UNITED STATES of America, Plaintiff - Appellee, v. Tyquel Martez ALSTON, Defendant - Appellant.
Decided: October 28, 2019
Before WILKINSON, NIEMEYER, and HARRIS, Circuit Judges.
Richard Croutharmel, Raleigh, North Carolina, for Appellant. Robert J. Higdon, Jr., United States Attorney, Jennifer P. May-Parker, Assistant United States Attorney, Banumathi Rangarajan, Assistant United States Attorneys, OFFICE OF THE UNITED STATES ATTORNEY, Raleigh, North Carolina, for Appellee.
Tyquel Martez Alston pled guilty to receipt of a firearm while under indictment for a felony, in violation of 18 U.S.C. §§ 922(n), 924(a)(1)(D) (2012), and was sentenced to 54 months’ imprisonment. On appeal, Alston contends that the district court abused its discretion in departing upward from the Sentencing Guidelines range of 30 to 37 months’ imprisonment based on the inadequacy of his criminal history category. See U.S. Sentencing Guidelines Manual § 4A1.3(a), p.s. (2018). We affirm.
“We ‘review all sentences—whether inside, just outside, or significantly outside the Guidelines range—under a deferential abuse-of-discretion standard.’ ” United States v. Blue, 877 F.3d 513, 517 (4th Cir. 2017) (quoting Gall v. United States, 552 U.S. 38, 41, 128 S.Ct. 586, 169 L.Ed.2d 445 (2007)). “We must defer to the district court and affirm a reasonable sentence, even if we would have imposed something different.” United States v. Bolton, 858 F.3d 905, 915 (4th Cir. 2017) (internal quotation marks omitted). In determining whether the district court properly applied the Sentencing Guidelines, we review the court’s factual findings for clear error and its legal conclusions de novo. United States v. Oceanic Illsabe Ltd., 889 F.3d 178, 194 (4th Cir. 2018). “When, [however], a district court offers two or more independent rationales for its deviation, an appellate court cannot hold the sentence unreasonable if the appellate court finds fault with just one of these rationales.” United States v. Evans, 526 F.3d 155, 156 (4th Cir. 2008).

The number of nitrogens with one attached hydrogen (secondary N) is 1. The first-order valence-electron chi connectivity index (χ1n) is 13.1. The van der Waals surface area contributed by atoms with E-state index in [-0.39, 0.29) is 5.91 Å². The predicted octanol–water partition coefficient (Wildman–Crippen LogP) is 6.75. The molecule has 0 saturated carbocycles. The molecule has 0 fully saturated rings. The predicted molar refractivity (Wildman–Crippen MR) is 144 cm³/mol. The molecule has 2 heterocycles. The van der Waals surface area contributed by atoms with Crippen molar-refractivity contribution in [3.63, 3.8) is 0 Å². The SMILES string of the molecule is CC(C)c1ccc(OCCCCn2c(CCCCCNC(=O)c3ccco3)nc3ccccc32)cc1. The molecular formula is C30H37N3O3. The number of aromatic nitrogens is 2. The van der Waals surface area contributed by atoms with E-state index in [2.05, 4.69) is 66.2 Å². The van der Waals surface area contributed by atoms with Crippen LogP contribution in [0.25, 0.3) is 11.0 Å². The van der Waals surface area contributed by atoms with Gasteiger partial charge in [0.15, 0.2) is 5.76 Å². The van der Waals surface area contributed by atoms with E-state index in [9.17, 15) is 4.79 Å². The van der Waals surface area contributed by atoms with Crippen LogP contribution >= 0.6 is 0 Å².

In light of these principles and after review of the record and the parties’ briefs, we conclude that Alston fails to establish reversible sentencing error by the district court. Assuming without deciding that the district court erred in departing under USSG § 4A1.3, p.s., such error was harmless. See United States v. Gomez-Jimenez, 750 F.3d 370, 382-83 (4th Cir. 2014) (addressing parameters of assumed error harmlessness review); Evans, 526 F.3d at 164-65 (holding that any error in application of upward departure Guideline was harmless because upward variance justified sentence imposed). Here, the district court determined that the 54-month prison term was warranted both as an upward departure sentence and, alternatively, as an upward variant sentence in light of the nature and circumstances of Alston’s offense conduct and his history and characteristics and the need for the sentence to promote respect for the law, to incapacitate Alston, and to provide just punishment, see 18 U.S.C. § 3553(a)(1), (2)(A), (C) (2012). On appeal, Alston offers no challenge to these bases supporting imposition of the 54-month term or argument that the term is not justified under § 3553(a) and, therefore, unreasonable. By failing to present challenges in these regards, Alston has waived review of these issues. See United States v. Alvarado, 816 F.3d 242, 253 n.1 (4th Cir. 2016). He thus fails to establish an abuse of discretion in the district court’s determination that the 54-month term is justified under § 3553(a). We therefore affirm the criminal judgment.
We dispense with oral argument because the facts and legal contentions are adequately presented in the materials before this court and argument would not aid the decisional process.
Affirmed by unpublished per curiam opinion.
Unpublished opinions are not binding precedent in this circuit.
Was this helpful?
Response sent, thank you
Welcome to FindLaw's Cases & Codes
A free source of state and federal court opinions, state laws, and the United States Code. For more information about the legal concepts addressed by these cases and statutes visit FindLaw's Learn About the Law.